Notes from day 4 of NANOG 42, we're on the home stretch now,
so there's only a bit more of my spewage to wade through before
we can resume our normal discussion of the imminent death of
the internet as we know it. :)
Again, apologies for typos, misspellings of names, etc.
2008.02.20 opening remarks and analysis of PTR
queries for IPv4 reserved addresses
Trying to measure use of unallocated IPv4 address
Starting with Leo Vigoda, working at IANA now.
At last NANOG, did lightning talk about how people
were using unallocated space, but didn't show lots
Now, has a way to hopefully measure IPv4 addresses
that people are trying to use.
Not all the addresses, but at least one view of it.
All unallocated unicast space will eventually be
allocated; no more free /8's in the IANA pool at
some point, as v6 won't get rolled out in time.
Some people are using the same addres space that's
currently in the 'unallocated' pool.
Tried to measure it by looking at DNS queries at
l.root for addresses in the unallocated blocks.
root servers provide in-addr.arpa delegations,
if a /8 isn't allocated, there's no delegation,
so the root servers see the queries.
Can't measure well-maintained networks with
split-horizon DNS, or with good egress filters.
Doesn't know how to measure truly private
internal use; if you have ideas, let him know.
Results slide; long blue line at the far left,
lots and lots of queries, then shallows off to
the right side; some old rubbish names in in-addr
people are querying for.
Left side is the fun stuff.
222/8, allocated to APNIC; not sure why it gets
a lot more queries than the other /8's. Could be
mail server lookups, since there's a lot of mail
that comes out of 222/8; could be one rogue server.
If you assume it's bogus, and chuck it out, data
10/8 is near the top, as expected.
2/8 is unallocated; in the top 15 range. Odd there's
unallocated space so close to the top of the queries
If you take out all the unallocated stuff, there's
still a lot of entries; looking at top 10 list:
2/8, 1/8, 23/8, 5/8, 100/8 is there at #5, which
is odd. the next /8's they *were* going to give
ARIN were 100/101, they decided to NOT give it
out to figure out why there's so many hits on it
in this round.
The top 10 list is the 30 day period ending sunday;
he also compared to statistics he used at the esNOG
meeting in madrid a few months ago.
Not very static; people leave top 10, new come on.
28dec-26jan, vs 19jan to 17feb
2/8 and 1/8 stay in #1 and #2
other /8s shift; 5/8 rises, 23/8 rises, 100/8
drops, 27/8 drops.
It's not static, there's movement, people are
shifting and shuffling blocks.
Not measuring the query source address and AS #
that could be gathered to inform people they're
trying to talk to unallocated space.
Only gathering from l.root, would be good to get
data from other root servers.
Leo's not a proper researcher, so would be good to
get skillset from a real researcher.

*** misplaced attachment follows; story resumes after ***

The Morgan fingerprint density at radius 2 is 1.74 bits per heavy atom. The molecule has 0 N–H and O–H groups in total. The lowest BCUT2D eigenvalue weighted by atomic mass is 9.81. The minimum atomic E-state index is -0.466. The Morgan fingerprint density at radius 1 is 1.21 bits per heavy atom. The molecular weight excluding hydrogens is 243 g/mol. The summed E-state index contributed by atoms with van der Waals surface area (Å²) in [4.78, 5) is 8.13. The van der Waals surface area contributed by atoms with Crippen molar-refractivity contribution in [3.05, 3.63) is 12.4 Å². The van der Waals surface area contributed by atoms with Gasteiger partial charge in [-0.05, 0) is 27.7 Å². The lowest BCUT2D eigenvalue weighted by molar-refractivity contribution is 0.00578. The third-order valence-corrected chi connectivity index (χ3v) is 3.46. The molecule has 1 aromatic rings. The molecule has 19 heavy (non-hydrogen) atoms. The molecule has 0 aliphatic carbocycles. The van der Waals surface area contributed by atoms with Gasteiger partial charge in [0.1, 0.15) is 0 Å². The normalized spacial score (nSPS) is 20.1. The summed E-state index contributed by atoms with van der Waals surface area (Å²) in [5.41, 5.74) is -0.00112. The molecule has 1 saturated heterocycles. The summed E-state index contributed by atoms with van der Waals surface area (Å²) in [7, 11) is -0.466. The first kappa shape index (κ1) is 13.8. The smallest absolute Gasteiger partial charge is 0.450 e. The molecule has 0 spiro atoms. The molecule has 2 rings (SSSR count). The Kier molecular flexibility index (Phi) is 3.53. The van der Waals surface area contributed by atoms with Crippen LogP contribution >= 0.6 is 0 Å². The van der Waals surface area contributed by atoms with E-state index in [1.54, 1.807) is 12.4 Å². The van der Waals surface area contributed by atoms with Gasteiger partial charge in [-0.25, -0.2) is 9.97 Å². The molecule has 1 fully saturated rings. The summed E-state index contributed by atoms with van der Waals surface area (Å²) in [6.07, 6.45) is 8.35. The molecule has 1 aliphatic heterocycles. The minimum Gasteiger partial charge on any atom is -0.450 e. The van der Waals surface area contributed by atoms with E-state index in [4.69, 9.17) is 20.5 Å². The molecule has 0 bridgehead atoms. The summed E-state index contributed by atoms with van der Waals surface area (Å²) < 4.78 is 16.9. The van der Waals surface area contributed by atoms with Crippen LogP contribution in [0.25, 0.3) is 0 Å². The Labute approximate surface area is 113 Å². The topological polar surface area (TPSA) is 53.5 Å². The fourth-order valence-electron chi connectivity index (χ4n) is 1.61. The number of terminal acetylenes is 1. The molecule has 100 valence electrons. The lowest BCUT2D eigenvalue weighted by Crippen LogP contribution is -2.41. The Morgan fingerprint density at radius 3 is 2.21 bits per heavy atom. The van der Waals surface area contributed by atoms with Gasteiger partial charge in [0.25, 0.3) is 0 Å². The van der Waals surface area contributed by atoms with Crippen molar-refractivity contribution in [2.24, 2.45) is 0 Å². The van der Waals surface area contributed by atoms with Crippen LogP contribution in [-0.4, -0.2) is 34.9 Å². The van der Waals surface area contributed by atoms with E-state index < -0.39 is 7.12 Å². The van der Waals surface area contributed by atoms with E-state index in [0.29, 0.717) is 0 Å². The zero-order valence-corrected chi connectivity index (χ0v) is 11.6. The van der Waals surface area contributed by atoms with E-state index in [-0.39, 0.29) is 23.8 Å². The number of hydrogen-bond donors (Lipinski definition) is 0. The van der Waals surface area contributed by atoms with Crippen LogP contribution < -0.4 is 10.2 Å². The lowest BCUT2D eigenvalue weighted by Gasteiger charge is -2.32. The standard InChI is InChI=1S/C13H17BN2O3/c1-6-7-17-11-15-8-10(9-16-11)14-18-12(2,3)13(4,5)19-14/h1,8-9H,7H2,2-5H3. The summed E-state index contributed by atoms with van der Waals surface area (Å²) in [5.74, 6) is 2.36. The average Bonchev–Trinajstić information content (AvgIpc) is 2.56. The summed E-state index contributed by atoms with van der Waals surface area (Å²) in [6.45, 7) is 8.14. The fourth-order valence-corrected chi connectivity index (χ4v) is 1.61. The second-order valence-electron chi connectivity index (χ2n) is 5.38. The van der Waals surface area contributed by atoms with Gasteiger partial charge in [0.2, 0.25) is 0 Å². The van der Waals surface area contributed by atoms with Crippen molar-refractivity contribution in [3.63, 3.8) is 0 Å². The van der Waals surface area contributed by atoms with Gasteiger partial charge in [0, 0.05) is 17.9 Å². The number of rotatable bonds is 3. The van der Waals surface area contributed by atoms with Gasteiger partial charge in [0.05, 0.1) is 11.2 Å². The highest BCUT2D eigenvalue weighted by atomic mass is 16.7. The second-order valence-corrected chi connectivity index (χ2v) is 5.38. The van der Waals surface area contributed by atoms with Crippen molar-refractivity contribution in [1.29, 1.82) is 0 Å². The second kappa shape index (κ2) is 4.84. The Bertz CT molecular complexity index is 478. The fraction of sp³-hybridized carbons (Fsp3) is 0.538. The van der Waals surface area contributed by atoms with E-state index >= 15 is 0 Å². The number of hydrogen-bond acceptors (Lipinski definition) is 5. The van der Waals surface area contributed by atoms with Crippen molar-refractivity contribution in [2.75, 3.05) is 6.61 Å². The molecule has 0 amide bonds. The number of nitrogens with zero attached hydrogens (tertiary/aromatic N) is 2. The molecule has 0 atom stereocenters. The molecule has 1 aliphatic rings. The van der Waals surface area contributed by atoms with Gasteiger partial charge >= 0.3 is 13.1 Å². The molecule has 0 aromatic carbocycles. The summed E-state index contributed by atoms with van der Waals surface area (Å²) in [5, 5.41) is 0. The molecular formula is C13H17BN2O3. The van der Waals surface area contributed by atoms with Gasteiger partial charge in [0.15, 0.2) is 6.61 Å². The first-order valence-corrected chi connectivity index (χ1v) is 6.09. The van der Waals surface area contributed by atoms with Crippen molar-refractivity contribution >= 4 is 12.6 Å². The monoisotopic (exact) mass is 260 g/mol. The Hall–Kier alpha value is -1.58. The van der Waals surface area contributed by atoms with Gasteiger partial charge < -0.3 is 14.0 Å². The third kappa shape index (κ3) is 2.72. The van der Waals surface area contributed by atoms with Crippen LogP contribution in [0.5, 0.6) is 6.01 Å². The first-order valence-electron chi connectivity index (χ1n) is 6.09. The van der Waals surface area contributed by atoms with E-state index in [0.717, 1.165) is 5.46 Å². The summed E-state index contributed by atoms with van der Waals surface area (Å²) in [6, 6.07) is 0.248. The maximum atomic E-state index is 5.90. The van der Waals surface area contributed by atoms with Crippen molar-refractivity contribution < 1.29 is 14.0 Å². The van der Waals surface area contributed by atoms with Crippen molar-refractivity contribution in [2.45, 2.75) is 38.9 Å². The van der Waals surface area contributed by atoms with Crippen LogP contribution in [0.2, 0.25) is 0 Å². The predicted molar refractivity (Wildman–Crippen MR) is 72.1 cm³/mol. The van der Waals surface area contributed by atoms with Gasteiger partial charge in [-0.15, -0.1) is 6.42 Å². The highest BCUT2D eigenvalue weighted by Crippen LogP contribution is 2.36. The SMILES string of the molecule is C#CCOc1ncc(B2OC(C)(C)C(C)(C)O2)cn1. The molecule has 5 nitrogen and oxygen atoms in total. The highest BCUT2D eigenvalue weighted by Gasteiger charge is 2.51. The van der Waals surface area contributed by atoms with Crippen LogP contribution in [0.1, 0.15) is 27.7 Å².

Would like to get data from nodes all over the
world to get more global information; can see if
there's more of a local component, or if this is
a global phenomenon. This would be a very big
data analysis challenge, combining l, k, and other
root server operators, and get a more complete view
of the data.
Use it to either warn people, or help get things
fixed if at all possible.
Q: Louis Lee, Equinix, want to find out if they've
looked to see if the top10 prefixes are in the global
routing table when the queries come in?
A: No, that hasn't been looked at, but a proper
researcher would probably have considered and
tied that data in as well.
Q: Leo Bicknell, ISC: did they look at the source of
queries? Are they all coming from a common
A: no, not yet; would be the sort of thing that a
proper researcher would be able to dig into.
There are privacy considerations with looking at
sources of queries, etc; needs to be thought
through very carefully to make sure no per
Q: Keith Mitchell, Interesting work, thanks Leo;
there's lots of information for gathering, sharing,
and protecting privacy in OIRC; if he would like
to work with OIRC, they can give pointers on how
to handle that data with necessary
Q: further instrumenting to see if there's noise
in the allocated space to see if this may be just
part of overall background noise?
A: this is the raw, basic data
Q: Duane Wessels, measurement factory; DNS queries
behave differently when a result exists vs doesn't
exist; may be worthwhile to temporarily make them
exist on a set of servers, and collect the data
from there, and see if the resolution process
follows the delegation.
Q: Troy Jessup, Utah edu network; could 1, 2, 100,
etc. network queries be due to malware that starts
at one end of a block and just starts scanning
indiscriminantly. 100 seems to be a common starting
point for malware, for example.
Haven't looked into it in that much detail--is it
just 22.214.171.124/32, or 126.96.36.199/16, how much coverage
within the block is there? is it just hot spots?
These are really good ideas for the Real Researcher(tm)
to delve into, once one can be tracked down.
If people want to send suggestions, email him at